FROM CASTIGATING THEM TO LOOKING AT OURSELVES
I confess. I too decried those activities of those university students. How could they even think it was okay, asking freshmen to re-enact a rape, using a simulated climax as a forfeit? What was wrong with them?
That was last week. Over the week end, an uncomfortable realization has been sneaking up on me. The students who planned these events are our children, the children of our education system, our society. Children don’t ever do what we say. They do what we do. And so, I’ve begun to ask a different set of questions, uncomfortable questions.
What have we done, as parents, as teachers, as members of society that this has happened in our universities?
What values have we imparted for our children to see rape as a joke, incest as okay, sexual climax as a public display?
What examples have we given to our sons and daughters that they feel they must comply, to fit in regardless of how uncomfortable they feel?
What have we implicitly condoned by refusing to discuss sexual mores, by looking away when we catch a glimpse of pornography on our children’s computer screens, by refusing to acknowledge what they might be doing in clubs, in cars, out on the beach?
I STAND AT FAULT
I think about the times I’ve told my children that the old religious books are two-thousand year old constructs, reflecting long-dead morality; when I told them to follow their consciences. And yet, did we ever have a serious discussion about how a conscience can be listened to?
I confess, I too easily said, “Do what feels right to you.” But, aside from muttering platitudes about “Don’t do what you don’t want done to you,” and “‘Follow the rules”, and “Remember the consequences,” I never initiated a sit-down, or even a talk-around, about what might be patently right or patently wrong, or how to navigate the grey areas in between.
I confess, I never had a proper conversation about consensual sex. I was too ashamed. We talked about the birds, the bees, the need not be premature and unready parents. But I veered away from the rest of that BGR stuff.
My children saw me tell white lies to get out of appointments. They heard me change the way I spoke, from Singlish, to standard English, to a North American drawl, so I could fit in.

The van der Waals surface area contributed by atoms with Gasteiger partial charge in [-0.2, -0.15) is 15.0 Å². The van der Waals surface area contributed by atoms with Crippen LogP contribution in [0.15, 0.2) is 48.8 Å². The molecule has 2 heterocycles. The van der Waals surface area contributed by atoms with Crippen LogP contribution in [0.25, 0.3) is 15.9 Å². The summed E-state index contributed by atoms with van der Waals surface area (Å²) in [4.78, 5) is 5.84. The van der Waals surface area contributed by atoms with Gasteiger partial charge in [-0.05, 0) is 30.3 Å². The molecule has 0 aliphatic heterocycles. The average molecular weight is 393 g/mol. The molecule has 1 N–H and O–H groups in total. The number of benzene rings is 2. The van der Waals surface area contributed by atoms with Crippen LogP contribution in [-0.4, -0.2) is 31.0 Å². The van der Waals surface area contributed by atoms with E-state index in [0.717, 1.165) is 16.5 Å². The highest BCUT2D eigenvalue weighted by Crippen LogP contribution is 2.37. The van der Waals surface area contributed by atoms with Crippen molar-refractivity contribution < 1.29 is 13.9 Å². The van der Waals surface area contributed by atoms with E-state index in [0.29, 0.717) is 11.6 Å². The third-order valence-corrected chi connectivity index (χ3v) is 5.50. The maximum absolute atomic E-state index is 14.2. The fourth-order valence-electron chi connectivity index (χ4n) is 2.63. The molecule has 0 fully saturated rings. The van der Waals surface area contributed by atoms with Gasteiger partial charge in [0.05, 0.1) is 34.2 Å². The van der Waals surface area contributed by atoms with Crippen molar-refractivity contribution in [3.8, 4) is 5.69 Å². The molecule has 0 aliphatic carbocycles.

When my children told me they weren’t comfortable with doing this or that, I pushed them anyway. “Lean into the pain,” I said to them. “Develop thick skin.” And when they came home complaining that x or y or z had said something hurtful, impolitic, positively misogynistic or misanthropic, I’d bite my lips and shrug. They needed to get along to get ahead.
OUR CHILDREN DIDN’T SEE US PROTESTING
Our children never saw us protesting when they stopped teaching ethics and literature in schools. We were too concerned about which subjects they might take to score.
Our children didn’t see us fussing when we heard about condoms being packed into NS men kits when they went abroad for exercises, and (it was assumed) they’d be engaging in paid sex. Boys would be boys we probably thought. It was only natural.
Our children didn’t read our facebook protests about that NS song about men, guns and sexual equipment. Why? Most of us didn’t write any.
Our children saw us turn our faces and hurry past that flat, where that father was molesting his step-daughter, that mother was over-disciplining her child. It couldn’t be wrong then, could it?
Our children are obedient as we are. For their own good, they know to stay within the OB markers.
Our educational institutions have set guidelines.
But what happens when there are no OB markers, no guidelines.
Have we shown our children how to guide themselves?
IS IT ANY WONDER?
When the news hit, I kept asking myself how this could have happened.
Upon reflection, I guess I’m not in the least surprised.
We, as a society, have allowed this to happen. We are to blame. All of us.
The Minister of Education wrote an excellent post about why rape and incest are not a joke, why there should be appropriate sexual boundaries. All orientation activities were cancelled. The NUSS has apologized. A blogger I know is already predicting that we’ll be moving on. It’s becoming old news.
We’ve shut things down without really considering the roots of the problems. Is putting a lid on the matter too simplistic?
The issue calls for a dialogue. A dialogue that is not about rules and guidelines, but one that explores the type of ethics we need as a nation, as parents, as individuals.
To begin with, we should give the organizers of the events a chance to explain themselves. With that as a base, all of us, in our own homes, with our children and with our friends and colleagues, should consider the whites, the blacks and the greys of being good humans.
We are all complicit. We must all do better.